By Charlotte Seet
Lufthansa Cargo Eyes Intra-European Services with A321 Conversions
The rise of e-commerce has been amplifying since the start of the Covid-19 pandemic, whereby many brands with physical retail stores worldwide had to shift to e-commerce as an effort in surviving through such uncertain times.
This brought on a bright side of the crippling aviation industry, as despite the dwindling passenger numbers, airlines could still count on air freight revenue to ride the rocky tides as air freight demand numbers rose even higher than pre-Covid times.
To cater to the increasing demand for cargo worldwide, many international airlines and cargo companies looked towards investing much more into the expansion of their cargo capabilities, be it through purchasing more converted aircraft or increasing routes frequencies.
Lufthansa Cargo was one of such cargo airlines, as it announced on Wednesday, July 7, about its intention to start focusing more on the growth of its cargo capacities by permanently converting two of its parent airlines’ Airbus A321 passenger aircraft into freighters.
The twin-engine, medium-haul aircraft will be converted with large cargo doors for the convenient facilitation of container transportation on the main deck and will be expected to start operations by Lufthansa CityLine – on behalf of Lufthansa Cargo – at the beginning of the year 2022.
Considered as one of the most flexible aircraft in its class, the two Airbus A321P2Fs will use standardized cargo pallets. Additionally, they offer a payload of 28 tonnes, as well as a range of 3,500 kilometers each, allowing for extremely efficient continental flight operations.
As the growth for cross-border e-commerce demand is forecasted for approximately 20 percent per year for the next five years, Lufthansa Cargo made the decision of conversion to meet the demand for quicker, more efficient intra-European connectivity.
“Lufthansa Cargo wants to offer customers in the eCommerce segment fast intra-European connections. With the converted A321s, we are meeting our customers’ growing demand for same-day solutions and further strengthening our dense network of global connections as well as our product offering,” said Dorothea von Boxberg, CEO of Lufthansa Cargo.
In regards to why the two converted freighters will be operating by Lufthansa CityLine on behalf, she added on by suggesting that the airline’s immersive experience of more than six decades in the targeted air transport market is what makes it reliable as an “important partner in the Lufthansa Group.”
On behalf of the parent airline, Lufthansa CityLine operates as a regional capacity provider, connecting from its hubs in Frankfurt and Munich to a vast number of destinations in Europe, operating a fleet of 50 aircraft including Bombardier CRJ900S, Embraer E190s and E195s, and Airbus A319s.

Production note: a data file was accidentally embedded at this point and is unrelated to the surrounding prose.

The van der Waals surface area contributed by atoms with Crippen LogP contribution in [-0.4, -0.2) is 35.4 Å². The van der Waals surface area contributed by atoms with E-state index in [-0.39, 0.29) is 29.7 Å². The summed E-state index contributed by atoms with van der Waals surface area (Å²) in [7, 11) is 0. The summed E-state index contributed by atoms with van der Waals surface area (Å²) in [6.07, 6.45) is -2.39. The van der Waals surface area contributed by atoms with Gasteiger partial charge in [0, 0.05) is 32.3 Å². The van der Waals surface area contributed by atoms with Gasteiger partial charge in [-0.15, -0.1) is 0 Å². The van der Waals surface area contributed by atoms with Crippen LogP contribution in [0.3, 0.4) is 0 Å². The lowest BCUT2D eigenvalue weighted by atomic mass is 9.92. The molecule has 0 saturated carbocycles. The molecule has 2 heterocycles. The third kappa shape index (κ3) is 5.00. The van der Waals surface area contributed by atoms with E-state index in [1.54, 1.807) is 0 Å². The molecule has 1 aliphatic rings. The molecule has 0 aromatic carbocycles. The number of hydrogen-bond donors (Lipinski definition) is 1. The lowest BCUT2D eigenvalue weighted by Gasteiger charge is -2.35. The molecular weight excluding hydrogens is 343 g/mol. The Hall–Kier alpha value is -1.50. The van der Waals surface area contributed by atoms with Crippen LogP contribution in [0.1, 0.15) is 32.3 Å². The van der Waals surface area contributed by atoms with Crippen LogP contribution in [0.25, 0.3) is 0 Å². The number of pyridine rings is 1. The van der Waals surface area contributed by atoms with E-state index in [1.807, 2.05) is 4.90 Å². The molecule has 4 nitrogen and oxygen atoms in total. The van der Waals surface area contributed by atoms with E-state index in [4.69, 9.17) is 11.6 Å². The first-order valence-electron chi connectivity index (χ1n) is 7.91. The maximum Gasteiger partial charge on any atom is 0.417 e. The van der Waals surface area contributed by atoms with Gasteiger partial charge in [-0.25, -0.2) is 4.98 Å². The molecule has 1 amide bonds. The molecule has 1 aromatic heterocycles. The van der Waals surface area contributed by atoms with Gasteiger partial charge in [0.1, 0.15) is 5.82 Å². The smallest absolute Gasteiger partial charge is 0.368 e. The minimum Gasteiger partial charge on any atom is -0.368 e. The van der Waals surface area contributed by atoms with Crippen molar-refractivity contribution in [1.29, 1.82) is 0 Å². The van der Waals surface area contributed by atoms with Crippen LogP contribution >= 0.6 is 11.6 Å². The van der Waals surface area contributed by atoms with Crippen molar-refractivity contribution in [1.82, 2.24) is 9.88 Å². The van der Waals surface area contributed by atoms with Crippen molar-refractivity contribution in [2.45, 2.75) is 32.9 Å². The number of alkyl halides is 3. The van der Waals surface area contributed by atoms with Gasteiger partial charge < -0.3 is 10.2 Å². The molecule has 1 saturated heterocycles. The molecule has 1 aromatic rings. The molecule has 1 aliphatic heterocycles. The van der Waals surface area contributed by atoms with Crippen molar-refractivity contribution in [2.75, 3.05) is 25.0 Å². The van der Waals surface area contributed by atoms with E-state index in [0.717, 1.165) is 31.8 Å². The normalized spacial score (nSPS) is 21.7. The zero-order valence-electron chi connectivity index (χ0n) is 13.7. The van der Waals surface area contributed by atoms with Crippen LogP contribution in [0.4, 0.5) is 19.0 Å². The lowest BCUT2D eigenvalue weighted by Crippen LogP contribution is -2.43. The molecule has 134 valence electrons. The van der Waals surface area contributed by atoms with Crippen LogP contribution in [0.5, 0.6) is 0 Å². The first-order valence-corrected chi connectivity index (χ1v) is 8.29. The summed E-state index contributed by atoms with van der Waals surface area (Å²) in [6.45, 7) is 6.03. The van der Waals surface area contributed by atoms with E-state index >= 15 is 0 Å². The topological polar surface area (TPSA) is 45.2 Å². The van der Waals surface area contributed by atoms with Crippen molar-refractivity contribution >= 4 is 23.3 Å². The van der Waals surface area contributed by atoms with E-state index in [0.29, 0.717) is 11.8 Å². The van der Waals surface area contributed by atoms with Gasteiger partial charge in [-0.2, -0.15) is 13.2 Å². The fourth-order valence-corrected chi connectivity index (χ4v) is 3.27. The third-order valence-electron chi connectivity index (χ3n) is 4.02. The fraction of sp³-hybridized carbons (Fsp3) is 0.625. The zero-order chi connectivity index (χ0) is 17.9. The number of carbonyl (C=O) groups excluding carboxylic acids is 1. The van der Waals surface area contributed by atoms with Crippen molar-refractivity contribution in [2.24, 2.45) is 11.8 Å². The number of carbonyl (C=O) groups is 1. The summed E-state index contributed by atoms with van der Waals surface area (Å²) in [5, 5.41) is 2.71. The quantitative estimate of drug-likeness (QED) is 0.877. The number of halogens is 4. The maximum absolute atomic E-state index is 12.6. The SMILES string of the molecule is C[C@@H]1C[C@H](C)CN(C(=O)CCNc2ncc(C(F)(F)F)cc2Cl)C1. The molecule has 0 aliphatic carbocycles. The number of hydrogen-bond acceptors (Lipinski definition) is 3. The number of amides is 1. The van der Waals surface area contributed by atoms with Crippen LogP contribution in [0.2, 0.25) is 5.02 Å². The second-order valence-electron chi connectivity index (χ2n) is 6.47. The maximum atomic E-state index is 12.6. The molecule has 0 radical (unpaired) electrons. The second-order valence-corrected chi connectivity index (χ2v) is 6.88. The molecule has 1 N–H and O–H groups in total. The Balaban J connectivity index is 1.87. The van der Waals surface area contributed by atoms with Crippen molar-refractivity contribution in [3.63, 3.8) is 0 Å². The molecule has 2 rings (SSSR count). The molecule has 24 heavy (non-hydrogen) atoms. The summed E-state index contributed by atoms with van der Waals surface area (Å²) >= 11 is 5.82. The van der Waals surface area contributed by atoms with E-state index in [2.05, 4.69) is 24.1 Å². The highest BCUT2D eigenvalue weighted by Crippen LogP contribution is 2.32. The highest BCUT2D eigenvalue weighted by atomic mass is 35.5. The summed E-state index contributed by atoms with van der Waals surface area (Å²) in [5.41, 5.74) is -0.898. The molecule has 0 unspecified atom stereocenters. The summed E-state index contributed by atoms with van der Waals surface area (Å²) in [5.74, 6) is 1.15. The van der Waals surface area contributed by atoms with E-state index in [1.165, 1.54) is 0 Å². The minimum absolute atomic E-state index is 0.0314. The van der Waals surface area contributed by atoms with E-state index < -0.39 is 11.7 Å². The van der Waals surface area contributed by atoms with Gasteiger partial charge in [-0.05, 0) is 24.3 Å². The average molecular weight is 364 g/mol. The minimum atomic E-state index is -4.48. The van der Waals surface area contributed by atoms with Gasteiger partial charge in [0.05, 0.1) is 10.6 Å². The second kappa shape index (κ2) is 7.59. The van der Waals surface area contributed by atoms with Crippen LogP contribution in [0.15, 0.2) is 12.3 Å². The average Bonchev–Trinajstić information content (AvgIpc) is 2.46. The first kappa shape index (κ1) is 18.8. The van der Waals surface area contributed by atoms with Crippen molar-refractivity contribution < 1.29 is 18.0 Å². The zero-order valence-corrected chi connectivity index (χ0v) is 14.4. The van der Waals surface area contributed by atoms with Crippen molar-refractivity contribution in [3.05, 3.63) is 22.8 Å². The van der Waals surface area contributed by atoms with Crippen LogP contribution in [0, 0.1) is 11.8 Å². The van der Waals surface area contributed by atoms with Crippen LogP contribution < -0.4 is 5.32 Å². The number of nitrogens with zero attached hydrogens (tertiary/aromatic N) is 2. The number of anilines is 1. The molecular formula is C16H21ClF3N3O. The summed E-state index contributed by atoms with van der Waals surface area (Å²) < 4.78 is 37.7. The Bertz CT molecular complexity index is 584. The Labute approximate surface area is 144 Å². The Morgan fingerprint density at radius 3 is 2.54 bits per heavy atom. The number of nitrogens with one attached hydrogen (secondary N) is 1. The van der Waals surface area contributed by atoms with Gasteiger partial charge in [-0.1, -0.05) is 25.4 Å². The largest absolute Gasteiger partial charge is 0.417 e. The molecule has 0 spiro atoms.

The two A321P2Fs are the latest in line with the cargo airline’s expansion, as just last month, it acquired another new Boeing 777F aircraft and the delivery is expected to be before the end of this year.
With a massive payload capacity of over 100 metric tonnes and paired with a range of more than 9,000 kilometers, the B777F aircraft has been the most efficient freighter in its class and has been highly populated in the fleets of other cargo airlines.
Once the new addition comes in, it will bring the total number in Lufthansa Cargo’s fleet to be 15 full-freighters, all ready to be in service for the cargo airline’s customers.
Besides the bloom in cargo, parent airline Deutsche Lufthansa itself has been on the receiving end of better news as well – having sold approximately 1 billion euros (US$1.19 billion) in bonds on Wednesday.
This marks the second time this year that the Frankfurt-based airline had sold bonds as a means of raising cash, the first time having happened in March when the airline raised an estimated 10.6 billion euros (US$12.6 billion) in cash and equivalents.
A high demand both times for the German carrier’s bond indicates investor confidence in the airline’s future ahead of the pandemic. “The repeated successful placement of a corporate bond again confirms our access to a variety of advantageous financing instruments,” Finance Chief Remco Steenbergen said in a statement.
Lufthansa said that it would be using the cash proceeds to further cement its liquidity positions, as the airline had already secured the refinancing of all its financial liabilities that are due by this year.
In addition to the successful bond issue, the airline is planning for an initiative for a capital increase, suggesting that the net proceeds from it would contribute to the repayment of stabilization measures of the German Economic Stabilisation Fund (ESF) and to the restoration of a sustainable and efficient long-term capital structure.
However, the Executive and Supervisory Boards have not yet succumbed to a decision about the size and timing of the capital increase venture, and approval by the ESF for it has to be obtained as well before anything can be done.
Regardless, it would seem that Lufthansa is steadily on the rise again after being hit hard by the pandemic last year. And with the rise of air travel climbing expectedly in Europe and other parts of the world, the airline is confidently looking to reinstate almost all of its routes by end of summer in September.